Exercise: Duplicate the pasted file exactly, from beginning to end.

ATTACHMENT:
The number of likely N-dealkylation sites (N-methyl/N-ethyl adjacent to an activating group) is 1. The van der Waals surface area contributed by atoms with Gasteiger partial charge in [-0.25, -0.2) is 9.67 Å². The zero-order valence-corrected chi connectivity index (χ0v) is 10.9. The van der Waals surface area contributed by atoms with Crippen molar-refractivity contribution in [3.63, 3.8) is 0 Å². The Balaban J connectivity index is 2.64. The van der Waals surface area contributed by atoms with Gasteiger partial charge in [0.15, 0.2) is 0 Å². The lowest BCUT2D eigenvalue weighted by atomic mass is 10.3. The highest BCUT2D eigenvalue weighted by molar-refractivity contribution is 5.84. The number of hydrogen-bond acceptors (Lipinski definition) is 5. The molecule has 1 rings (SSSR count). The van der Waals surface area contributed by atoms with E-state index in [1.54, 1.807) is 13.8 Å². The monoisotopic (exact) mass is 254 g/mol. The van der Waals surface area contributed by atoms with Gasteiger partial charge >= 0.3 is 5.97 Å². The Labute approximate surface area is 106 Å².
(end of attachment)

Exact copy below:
The number of likely N-dealkylation sites (N-methyl/N-ethyl adjacent to an activating group) is 1. The van der Waals surface area contributed by atoms with Gasteiger partial charge in [-0.25, -0.2) is 9.67 Å². The zero-order valence-corrected chi connectivity index (χ0v) is 10.9. The van der Waals surface area contributed by atoms with Crippen molar-refractivity contribution in [3.63, 3.8) is 0 Å². The Balaban J connectivity index is 2.64. The van der Waals surface area contributed by atoms with Gasteiger partial charge in [0.15, 0.2) is 0 Å². The lowest BCUT2D eigenvalue weighted by atomic mass is 10.3. The highest BCUT2D eigenvalue weighted by molar-refractivity contribution is 5.84. The number of hydrogen-bond acceptors (Lipinski definition) is 5. The molecule has 1 rings (SSSR count). The van der Waals surface area contributed by atoms with E-state index in [1.54, 1.807) is 13.8 Å². The monoisotopic (exact) mass is 254 g/mol. The van der Waals surface area contributed by atoms with Gasteiger partial charge >= 0.3 is 5.97 Å². The Labute approximate surface area is 106 Å².